You see, the doctor had told us right from the start that there were signs Diethylstilbestrol- a medicine she had requested against miscarraiges- could be linked to cervical cancer, but we decided to risk it anyway. He said there was a 94.6% chance all would go well, so we naturally went with it. I worried at times, but what was worry when the other side of the coin suggested hope?

The chemotherapy had just begun. There was a good chance she would recover quickly, the doctor assured us. Amina was still young and rather healthy. Considering she had had a few miscarriages, her body and uterus were in decent shape; she would recover and be fine. However- he wanted to make clear as soon as possible- the chances of her conceiving after the therapy were slimmer now than they were at the start.

“Pregnant?” she asked with a light in her eyes that had been absent for years, and a passion in her voice, I feared I would loose her to a broken heart should it end like the other pregnancies, rather than the cancer. Was it possible? I didn’t want to believe it. I did not want to risk loosing my wife to this. After all, the doctor had made it clear.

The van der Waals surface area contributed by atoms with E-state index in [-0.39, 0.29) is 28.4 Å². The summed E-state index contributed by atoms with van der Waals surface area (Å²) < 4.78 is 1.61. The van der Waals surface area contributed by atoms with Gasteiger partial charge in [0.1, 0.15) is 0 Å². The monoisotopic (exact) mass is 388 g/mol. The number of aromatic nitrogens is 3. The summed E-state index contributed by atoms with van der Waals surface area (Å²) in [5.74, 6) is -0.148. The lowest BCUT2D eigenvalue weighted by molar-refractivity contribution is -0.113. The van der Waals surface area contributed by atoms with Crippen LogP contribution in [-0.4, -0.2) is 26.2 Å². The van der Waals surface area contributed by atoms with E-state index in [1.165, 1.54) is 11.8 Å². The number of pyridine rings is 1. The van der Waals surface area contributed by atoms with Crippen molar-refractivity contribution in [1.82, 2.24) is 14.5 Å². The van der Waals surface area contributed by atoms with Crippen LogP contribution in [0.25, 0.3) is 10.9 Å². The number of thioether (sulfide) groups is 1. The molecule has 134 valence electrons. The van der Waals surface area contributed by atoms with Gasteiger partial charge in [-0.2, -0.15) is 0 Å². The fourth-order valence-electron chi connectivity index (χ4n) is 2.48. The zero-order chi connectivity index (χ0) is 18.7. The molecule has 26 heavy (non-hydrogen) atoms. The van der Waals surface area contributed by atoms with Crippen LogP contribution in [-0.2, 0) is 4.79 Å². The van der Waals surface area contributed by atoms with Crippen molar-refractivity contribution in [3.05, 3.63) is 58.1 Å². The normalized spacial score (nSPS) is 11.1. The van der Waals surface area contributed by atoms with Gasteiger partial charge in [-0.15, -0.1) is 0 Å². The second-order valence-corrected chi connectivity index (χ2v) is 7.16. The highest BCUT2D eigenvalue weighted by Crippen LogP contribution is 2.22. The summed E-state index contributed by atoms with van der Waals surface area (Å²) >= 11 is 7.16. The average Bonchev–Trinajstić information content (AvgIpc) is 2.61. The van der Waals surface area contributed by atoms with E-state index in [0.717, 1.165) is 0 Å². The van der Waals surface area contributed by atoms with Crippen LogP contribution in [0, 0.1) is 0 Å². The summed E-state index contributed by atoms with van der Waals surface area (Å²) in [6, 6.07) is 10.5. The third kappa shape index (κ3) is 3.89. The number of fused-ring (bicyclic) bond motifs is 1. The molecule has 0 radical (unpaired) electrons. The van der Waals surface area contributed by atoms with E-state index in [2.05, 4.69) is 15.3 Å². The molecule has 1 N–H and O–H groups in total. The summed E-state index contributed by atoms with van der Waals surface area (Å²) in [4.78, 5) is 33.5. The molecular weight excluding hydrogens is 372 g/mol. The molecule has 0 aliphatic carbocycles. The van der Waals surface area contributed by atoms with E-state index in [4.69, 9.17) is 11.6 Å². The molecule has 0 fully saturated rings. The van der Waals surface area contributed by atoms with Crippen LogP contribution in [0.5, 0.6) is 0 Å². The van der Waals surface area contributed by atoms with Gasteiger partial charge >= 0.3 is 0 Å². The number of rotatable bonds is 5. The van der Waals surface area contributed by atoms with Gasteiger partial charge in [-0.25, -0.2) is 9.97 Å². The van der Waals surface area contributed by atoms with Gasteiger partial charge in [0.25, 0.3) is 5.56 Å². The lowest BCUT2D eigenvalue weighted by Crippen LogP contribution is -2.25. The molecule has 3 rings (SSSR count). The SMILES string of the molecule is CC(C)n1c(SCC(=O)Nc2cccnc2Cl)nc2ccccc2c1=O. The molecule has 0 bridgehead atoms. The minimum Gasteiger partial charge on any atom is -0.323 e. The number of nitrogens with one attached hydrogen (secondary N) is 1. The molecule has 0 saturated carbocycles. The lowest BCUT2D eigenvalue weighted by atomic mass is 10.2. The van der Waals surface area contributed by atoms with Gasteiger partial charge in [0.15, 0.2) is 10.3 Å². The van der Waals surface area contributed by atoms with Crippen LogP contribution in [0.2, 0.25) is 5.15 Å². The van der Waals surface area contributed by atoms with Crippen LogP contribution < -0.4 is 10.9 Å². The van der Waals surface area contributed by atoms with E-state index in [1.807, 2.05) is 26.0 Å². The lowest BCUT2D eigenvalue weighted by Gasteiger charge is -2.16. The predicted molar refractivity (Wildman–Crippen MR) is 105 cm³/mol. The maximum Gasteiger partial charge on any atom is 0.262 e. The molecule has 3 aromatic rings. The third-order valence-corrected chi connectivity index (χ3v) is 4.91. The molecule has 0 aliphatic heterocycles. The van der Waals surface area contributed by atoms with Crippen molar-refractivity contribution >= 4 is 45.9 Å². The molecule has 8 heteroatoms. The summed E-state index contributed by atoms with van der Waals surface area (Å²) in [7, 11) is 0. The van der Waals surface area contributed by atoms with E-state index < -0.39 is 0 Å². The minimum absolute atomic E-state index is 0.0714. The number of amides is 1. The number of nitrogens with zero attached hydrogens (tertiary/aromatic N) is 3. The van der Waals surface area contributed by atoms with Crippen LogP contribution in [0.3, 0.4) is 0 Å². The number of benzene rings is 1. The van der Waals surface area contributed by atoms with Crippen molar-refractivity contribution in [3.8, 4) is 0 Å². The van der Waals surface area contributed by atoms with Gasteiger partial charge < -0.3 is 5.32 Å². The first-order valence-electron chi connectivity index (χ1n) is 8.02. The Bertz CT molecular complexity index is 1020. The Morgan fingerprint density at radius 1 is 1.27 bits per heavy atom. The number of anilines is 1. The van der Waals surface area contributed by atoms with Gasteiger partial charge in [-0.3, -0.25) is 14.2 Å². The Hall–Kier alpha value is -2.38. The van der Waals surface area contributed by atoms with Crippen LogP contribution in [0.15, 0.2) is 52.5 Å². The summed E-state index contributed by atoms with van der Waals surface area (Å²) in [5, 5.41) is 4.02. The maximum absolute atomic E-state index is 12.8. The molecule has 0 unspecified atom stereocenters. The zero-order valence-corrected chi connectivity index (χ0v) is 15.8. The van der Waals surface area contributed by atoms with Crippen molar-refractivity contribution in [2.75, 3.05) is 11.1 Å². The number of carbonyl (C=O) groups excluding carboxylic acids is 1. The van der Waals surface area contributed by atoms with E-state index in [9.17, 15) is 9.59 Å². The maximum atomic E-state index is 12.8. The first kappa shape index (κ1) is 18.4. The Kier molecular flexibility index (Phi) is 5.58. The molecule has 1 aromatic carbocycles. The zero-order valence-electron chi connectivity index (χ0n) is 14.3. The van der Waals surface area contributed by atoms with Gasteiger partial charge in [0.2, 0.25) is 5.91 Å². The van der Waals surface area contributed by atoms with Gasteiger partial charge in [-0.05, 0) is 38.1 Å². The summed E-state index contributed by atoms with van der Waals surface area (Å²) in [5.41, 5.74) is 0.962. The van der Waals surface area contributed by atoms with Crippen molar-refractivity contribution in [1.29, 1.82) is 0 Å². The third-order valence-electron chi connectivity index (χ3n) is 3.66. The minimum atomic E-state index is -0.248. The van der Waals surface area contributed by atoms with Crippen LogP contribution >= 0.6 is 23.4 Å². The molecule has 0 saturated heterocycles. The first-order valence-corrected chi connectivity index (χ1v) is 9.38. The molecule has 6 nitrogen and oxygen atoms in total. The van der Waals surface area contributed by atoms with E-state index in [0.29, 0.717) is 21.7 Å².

That night- however- while I prayed, I heard the Lord say,

Have you forgotten so soon what I promised you? I am not man that I should lie. I do not change, My Word is always the same. Amina will bear you children. Yes, she will! The sacrifice you will make is a great one; but it will bear much fruit.

I did not fully understand, but I knew she would deliver- safely. The cancer was still there- not spreading, but not yet defeated either. The doctors naturally adviced against carrying out the pregnancy: it could be destructive, could endanger the lives of the child and the mother, could result in seriious health issues, even deformities. But I was confident.